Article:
To connect, stop being a one-upper

Resist the urge to compete with people you are meeting for the first time—and focus on connecting with them instead. Here’s how:

Don’t focus on your own title, credentials or experience. For example, if a new contact says “I’m a marketing manager at XYZ …” don’t immediately respond with “I’m the executive VP of marketing.” When you one-up people or try to out-do them, you create distance and hurt your chances of building a relationship.

Take an interest when people share information about themselves. Examples: “How long have you been managing your team?” or “What new and exciting campaigns are you working on right now?” Then you can segue into your own work.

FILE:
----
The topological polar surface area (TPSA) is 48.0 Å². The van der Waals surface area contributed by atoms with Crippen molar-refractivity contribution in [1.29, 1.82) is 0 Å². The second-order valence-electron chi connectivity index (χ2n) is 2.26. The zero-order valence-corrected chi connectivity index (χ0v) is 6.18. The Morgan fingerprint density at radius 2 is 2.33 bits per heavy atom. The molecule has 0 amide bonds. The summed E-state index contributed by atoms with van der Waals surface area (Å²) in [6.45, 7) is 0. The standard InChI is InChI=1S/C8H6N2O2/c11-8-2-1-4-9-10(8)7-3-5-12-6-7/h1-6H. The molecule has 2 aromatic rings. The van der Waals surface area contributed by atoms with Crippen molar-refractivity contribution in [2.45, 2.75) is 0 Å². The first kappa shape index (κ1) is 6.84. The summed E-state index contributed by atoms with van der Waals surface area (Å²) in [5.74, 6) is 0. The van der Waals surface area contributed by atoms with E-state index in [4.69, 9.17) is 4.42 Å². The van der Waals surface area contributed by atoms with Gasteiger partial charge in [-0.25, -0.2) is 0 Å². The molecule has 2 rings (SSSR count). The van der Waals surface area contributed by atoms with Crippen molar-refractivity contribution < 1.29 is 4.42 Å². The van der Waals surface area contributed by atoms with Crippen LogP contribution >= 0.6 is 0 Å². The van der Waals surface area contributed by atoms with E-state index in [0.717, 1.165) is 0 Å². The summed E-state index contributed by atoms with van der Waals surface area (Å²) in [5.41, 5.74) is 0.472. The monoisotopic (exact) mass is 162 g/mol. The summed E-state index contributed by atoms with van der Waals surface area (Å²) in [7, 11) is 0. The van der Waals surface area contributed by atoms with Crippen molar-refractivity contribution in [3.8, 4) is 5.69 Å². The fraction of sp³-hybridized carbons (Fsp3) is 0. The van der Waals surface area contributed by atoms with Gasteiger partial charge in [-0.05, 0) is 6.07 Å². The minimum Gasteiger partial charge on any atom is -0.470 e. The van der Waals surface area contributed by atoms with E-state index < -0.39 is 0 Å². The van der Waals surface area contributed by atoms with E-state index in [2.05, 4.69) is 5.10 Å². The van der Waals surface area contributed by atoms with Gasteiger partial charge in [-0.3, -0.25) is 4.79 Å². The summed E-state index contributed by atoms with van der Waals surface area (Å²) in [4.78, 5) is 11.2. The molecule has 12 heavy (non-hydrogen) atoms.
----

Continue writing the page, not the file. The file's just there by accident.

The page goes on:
Toss the praise around. If someone mentions a personal hobby or accomplishment, congratulate them. For example, if someone says “I just completed my MBA,” don’t say “I did that 10 years ago.” Or if they comment they’re training to run a 5k, don’t boast about the marathon you just ran. Simply say “Congrats! That is a great accomplishment.”

— Adapted from “How to Send Signals That Strengthen Connection,” Dan Rockwell, Leadership Freak Blog,

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